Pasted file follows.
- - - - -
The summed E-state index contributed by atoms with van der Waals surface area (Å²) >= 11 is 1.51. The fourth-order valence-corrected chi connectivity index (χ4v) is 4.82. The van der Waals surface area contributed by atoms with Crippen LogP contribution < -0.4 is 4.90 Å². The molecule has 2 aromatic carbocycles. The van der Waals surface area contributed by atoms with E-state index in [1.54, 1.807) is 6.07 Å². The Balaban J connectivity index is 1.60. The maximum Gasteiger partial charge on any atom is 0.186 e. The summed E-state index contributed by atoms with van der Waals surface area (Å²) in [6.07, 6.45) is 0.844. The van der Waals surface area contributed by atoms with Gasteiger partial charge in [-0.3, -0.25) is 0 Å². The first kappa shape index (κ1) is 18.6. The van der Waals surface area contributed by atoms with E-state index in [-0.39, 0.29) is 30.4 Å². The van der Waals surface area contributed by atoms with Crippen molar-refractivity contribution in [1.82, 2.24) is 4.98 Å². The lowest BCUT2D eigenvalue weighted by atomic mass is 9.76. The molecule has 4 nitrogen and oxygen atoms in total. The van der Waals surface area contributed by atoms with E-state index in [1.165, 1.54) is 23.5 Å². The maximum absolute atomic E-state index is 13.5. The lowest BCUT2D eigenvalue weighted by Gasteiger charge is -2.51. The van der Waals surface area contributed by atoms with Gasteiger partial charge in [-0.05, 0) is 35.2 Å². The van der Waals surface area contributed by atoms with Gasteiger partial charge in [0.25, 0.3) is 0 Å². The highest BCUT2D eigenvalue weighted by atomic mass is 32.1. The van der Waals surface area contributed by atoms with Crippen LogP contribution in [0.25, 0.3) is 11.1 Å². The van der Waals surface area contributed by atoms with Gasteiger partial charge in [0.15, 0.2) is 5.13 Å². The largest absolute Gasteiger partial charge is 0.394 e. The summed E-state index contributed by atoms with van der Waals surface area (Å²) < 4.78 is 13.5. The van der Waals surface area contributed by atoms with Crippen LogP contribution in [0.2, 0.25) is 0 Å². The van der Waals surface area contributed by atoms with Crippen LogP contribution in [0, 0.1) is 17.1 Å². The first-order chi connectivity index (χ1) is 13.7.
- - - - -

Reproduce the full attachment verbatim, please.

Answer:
The summed E-state index contributed by atoms with van der Waals surface area (Å²) >= 11 is 1.51. The fourth-order valence-corrected chi connectivity index (χ4v) is 4.82. The van der Waals surface area contributed by atoms with Crippen LogP contribution < -0.4 is 4.90 Å². The molecule has 2 aromatic carbocycles. The van der Waals surface area contributed by atoms with E-state index in [1.54, 1.807) is 6.07 Å². The Balaban J connectivity index is 1.60. The maximum Gasteiger partial charge on any atom is 0.186 e. The summed E-state index contributed by atoms with van der Waals surface area (Å²) in [6.07, 6.45) is 0.844. The van der Waals surface area contributed by atoms with Gasteiger partial charge in [-0.3, -0.25) is 0 Å². The first kappa shape index (κ1) is 18.6. The van der Waals surface area contributed by atoms with E-state index in [-0.39, 0.29) is 30.4 Å². The van der Waals surface area contributed by atoms with Crippen molar-refractivity contribution in [1.82, 2.24) is 4.98 Å². The lowest BCUT2D eigenvalue weighted by atomic mass is 9.76. The molecule has 4 nitrogen and oxygen atoms in total. The van der Waals surface area contributed by atoms with E-state index in [1.165, 1.54) is 23.5 Å². The maximum absolute atomic E-state index is 13.5. The lowest BCUT2D eigenvalue weighted by Gasteiger charge is -2.51. The van der Waals surface area contributed by atoms with Gasteiger partial charge in [-0.05, 0) is 35.2 Å². The van der Waals surface area contributed by atoms with Gasteiger partial charge in [0.25, 0.3) is 0 Å². The highest BCUT2D eigenvalue weighted by atomic mass is 32.1. The van der Waals surface area contributed by atoms with Crippen LogP contribution in [0.25, 0.3) is 11.1 Å². The van der Waals surface area contributed by atoms with Gasteiger partial charge in [0.15, 0.2) is 5.13 Å². The largest absolute Gasteiger partial charge is 0.394 e. The summed E-state index contributed by atoms with van der Waals surface area (Å²) < 4.78 is 13.5. The van der Waals surface area contributed by atoms with Crippen LogP contribution in [0.2, 0.25) is 0 Å². The van der Waals surface area contributed by atoms with Crippen LogP contribution in [0, 0.1) is 17.1 Å². The first-order chi connectivity index (χ1) is 13.7.